The Drum Point Lighthouse, once a beacon to sailors and other mariners entering these sometimes dangerously shallow waters, is no longer in operation and has been moved to the dock for visitors. A two-bedroom home with a kitchen and living space, an outdoor privy and what looked like all the amenities of a quaint home made us talk about finding a lighthouse bed and breakfast for a weekend getaway at some point.  Entrance to the lighthouse is part of the museum admission.1431192796504

We stopped at the wood carving shop and watched a couple of gentlemen building boats inside for a while, then headed back to the car for a leisurely drive home.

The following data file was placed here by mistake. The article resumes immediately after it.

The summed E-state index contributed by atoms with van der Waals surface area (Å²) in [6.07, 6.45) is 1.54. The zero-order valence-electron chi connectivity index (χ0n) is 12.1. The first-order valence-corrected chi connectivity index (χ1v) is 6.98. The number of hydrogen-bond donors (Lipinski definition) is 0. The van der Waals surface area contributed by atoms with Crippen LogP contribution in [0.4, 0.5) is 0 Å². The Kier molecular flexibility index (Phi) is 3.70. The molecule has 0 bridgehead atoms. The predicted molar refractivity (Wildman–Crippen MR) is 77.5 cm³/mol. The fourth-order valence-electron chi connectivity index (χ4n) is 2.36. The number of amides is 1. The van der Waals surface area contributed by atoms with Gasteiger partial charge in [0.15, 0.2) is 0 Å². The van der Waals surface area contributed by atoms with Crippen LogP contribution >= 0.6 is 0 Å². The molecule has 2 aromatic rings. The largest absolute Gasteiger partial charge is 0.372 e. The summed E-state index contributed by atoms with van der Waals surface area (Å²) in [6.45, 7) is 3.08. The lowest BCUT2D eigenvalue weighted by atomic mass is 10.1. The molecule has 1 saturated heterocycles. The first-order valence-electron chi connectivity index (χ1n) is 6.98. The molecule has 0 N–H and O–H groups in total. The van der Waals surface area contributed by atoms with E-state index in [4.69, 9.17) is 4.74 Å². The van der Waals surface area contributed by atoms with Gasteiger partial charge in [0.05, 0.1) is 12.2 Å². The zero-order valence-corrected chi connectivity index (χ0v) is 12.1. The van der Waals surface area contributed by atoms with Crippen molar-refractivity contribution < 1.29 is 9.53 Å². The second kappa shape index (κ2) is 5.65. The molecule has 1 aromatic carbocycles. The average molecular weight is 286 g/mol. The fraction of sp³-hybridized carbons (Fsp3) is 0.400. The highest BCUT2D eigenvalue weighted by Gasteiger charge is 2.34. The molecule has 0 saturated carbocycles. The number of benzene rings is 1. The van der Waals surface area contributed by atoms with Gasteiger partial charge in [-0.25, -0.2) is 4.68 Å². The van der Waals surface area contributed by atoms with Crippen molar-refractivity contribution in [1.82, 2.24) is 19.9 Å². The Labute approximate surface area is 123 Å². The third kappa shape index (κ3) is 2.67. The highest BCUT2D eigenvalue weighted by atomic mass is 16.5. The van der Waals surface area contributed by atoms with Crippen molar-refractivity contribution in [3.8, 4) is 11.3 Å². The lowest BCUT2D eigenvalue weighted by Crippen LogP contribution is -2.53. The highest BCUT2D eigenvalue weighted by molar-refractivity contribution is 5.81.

EPILOGUE:  When we arrived home we checked in online to discover a MAJOR accident had closed the Chesapeake Bay Bridge in both directions. Our last-minute decision to scrap our plans to head to Dover turned out to be fortuitous, not only for the incredible find we stumbled on, but for our dodging a traffic nightmare at the end of our day.


Diversion – Nostalgia

Anyone who thinks billboards don’t work must not travel the roads we do. Whether it’s across the country or north to south, we, like most people, tend to hop on the Interstates when we want to get somewhere quickly. Unlike most, however, we get off regularly onto local roads. What determines when and where we get off is usually some sort of sign – actual signs!  We’ve diverted to small museums because of brown recreational direction signs posted by departments of transportation. We’ve diverted to small towns because of small signs (ok, posters) posted on restaurant bulletin boards or truck stops. We’ve diverted to stores and tourist “traps” because of billboards.